Latin America

No gunpowder found on Nisman’s hands

The Buenos Aires Herald reports:

The forensic analysis on AMIA special prosecutor Alberto Nisman’s body confirmed that there were no traces of gunpowder on his hands. However, experts explained that it does not contradict suicide hypothesis.

Prosecutor Viviana Fein, who leads the investigation of Nisman’s death, said this was not an “unexpected result” and that it “does not rule out the possibility that Nisman had fired the gun himself.”

Fein had already confirmed yesterday that there was no sign of a third-party being involved in the death, but she had refused to rule out the possibility that the deceased was forced to take his own life by some as yet unknown factor.

She explained that the with .22 caliber fire arms, as the one used in Nisman’s death, “usually do not deliver positive results” for gunpowder traces in forensic analysis.

Can anyone confirm or refute this?

And as inevitable as the setting of the sun:

Iran’s state-controlled Press TV, of course, is perfectly satisfied with the “suicide” explanation.

Under pressure from the US and Israel, Argentina formerly accused Iran of being behind the attack…

The coroner’s office confirmed that no one was involved in the death of Prosecutor Nisman. Security sources say all signs show he committed suicide.

Update: And credit to Uki Goñi of The Guardian for reporting this:

In 2007, on the basis of Nisman’s investigation as the case prosecutor, Interpol issued an international arrest warrant for Iranian officials who are suspected of having masterminded the blast. Chief among them was Mohsen Rabbani, the former Iranian cultural attache in Argentina at the time of the blast.
Although Argentina’s government makes no secret of its ideological preferences, it still came as a devastating shock last Wednesday when Nisman presented a 300-page complaint before federal judge Ariel Lijo against the president. Nisman accused her of conspiring with her foreign minister, Héctor Timerman, through secret negotiators to clear Iran of charges in return for Iranian oil to make up for the debilitating energy deficit that had resulted from years of government mismanagement.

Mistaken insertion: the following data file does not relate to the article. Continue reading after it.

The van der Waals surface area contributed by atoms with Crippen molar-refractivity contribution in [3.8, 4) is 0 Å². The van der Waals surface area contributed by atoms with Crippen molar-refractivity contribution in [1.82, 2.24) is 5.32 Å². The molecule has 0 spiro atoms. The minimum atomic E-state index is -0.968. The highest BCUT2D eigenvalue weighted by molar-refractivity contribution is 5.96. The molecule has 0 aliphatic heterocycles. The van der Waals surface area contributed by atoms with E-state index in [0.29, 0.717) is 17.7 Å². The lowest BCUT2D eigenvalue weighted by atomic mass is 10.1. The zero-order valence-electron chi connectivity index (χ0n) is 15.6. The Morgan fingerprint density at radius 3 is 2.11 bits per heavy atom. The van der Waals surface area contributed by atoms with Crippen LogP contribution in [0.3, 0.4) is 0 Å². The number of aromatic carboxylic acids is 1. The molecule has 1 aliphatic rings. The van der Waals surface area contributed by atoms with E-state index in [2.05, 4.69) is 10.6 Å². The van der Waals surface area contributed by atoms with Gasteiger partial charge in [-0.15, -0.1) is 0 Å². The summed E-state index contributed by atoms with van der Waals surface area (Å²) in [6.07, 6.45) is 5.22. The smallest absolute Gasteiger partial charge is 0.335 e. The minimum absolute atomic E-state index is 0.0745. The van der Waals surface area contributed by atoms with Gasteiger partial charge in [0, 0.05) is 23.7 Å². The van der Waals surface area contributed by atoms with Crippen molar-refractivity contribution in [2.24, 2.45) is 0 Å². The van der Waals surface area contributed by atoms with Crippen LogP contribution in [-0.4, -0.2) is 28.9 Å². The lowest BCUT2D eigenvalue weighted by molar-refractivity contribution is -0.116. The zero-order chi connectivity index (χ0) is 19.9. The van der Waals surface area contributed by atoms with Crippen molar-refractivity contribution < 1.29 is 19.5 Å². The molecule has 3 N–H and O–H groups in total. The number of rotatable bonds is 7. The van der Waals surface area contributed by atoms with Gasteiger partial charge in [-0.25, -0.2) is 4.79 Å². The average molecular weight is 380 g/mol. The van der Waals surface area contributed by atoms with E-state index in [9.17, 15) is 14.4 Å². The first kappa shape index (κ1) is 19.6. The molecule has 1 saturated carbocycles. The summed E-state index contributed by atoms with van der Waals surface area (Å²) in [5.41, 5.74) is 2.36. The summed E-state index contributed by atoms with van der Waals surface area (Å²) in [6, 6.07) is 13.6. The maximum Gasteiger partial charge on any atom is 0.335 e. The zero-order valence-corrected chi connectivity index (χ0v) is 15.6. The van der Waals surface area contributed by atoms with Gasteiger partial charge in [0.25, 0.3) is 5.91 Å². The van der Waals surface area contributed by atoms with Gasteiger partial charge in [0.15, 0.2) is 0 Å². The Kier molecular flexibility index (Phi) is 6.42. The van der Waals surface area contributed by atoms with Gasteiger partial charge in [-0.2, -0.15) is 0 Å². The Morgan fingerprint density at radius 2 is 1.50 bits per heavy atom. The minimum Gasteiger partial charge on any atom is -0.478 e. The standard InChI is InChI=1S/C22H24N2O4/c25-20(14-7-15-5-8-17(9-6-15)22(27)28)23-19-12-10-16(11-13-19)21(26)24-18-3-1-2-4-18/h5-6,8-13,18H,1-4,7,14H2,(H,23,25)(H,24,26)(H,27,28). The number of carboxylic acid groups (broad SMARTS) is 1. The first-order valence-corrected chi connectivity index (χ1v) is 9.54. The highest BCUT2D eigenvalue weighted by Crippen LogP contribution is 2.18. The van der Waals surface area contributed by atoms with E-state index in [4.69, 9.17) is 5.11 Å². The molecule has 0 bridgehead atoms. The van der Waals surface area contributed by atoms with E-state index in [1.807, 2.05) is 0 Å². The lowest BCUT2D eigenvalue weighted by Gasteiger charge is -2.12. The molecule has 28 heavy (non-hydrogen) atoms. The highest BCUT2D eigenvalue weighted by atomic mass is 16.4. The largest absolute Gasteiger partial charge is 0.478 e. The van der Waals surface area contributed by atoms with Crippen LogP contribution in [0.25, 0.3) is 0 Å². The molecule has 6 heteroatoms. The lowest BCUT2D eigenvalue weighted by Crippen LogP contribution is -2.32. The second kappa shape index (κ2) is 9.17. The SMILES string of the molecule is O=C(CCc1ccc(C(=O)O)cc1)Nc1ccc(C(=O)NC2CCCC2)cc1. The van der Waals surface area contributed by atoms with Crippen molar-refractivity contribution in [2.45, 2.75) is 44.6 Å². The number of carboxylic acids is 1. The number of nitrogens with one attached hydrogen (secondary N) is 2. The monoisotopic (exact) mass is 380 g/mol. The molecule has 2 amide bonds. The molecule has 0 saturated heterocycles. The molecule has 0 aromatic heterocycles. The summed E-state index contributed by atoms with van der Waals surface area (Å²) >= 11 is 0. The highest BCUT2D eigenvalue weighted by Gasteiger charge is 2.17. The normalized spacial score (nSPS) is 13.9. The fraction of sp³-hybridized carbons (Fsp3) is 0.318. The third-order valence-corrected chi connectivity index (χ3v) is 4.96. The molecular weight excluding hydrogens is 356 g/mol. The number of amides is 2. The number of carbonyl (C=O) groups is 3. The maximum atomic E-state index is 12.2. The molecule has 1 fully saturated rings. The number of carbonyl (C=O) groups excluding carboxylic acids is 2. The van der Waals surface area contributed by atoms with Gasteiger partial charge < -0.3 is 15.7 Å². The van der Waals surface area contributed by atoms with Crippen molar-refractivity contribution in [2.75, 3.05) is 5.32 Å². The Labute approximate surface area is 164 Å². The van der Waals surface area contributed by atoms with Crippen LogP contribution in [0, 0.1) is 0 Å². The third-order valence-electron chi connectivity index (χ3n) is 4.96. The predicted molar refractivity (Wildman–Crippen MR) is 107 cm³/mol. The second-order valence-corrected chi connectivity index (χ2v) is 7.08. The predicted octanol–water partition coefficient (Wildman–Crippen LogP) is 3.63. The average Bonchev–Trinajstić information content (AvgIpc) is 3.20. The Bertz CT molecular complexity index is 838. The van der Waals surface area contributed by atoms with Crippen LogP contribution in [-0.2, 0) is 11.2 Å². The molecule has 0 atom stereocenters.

Nisman’s wiretaps allegedly show that the “impunity for oil” negotiations were being conducted by phone through a middleman in Buenos Aires with the main suspect in Iran, Rabbani himself.

“There’s been an alliance with the terrorists,” said Nisman in a 37-minute television interview last Wednesday in which he described how negotiators – whom he said were chosen and directed personally by Fernández – called Rabbani’s go-between in Buenos Aires saying they were coming out of the president’s office with precise instructions regarding the negotiations.

Nisman said he was so shocked when he first heard the wiretaps that he refused to believe his own evidence. He became convinced, he explained, when he heard the conspirators talking about details of the president’s health that only became public a few days after the conversations were recorded.

To his anger at seeing the case he had built up against the Iranians allegedly being negotiated away in exchange for oil, was added the insult of hearing himself referred to as a “dirty Jew” on the intercepted calls, as the Argentinian negotiators provided the Iranians with secret details of his investigation.

“Iran admits and even boasts that it carried out the attack,” the prosecutor said of the intercepted calls. “It’s astounding how the attack is admitted.”

Second update: Noga Tarnopolsky has a fascinating series of tweets, beginning here: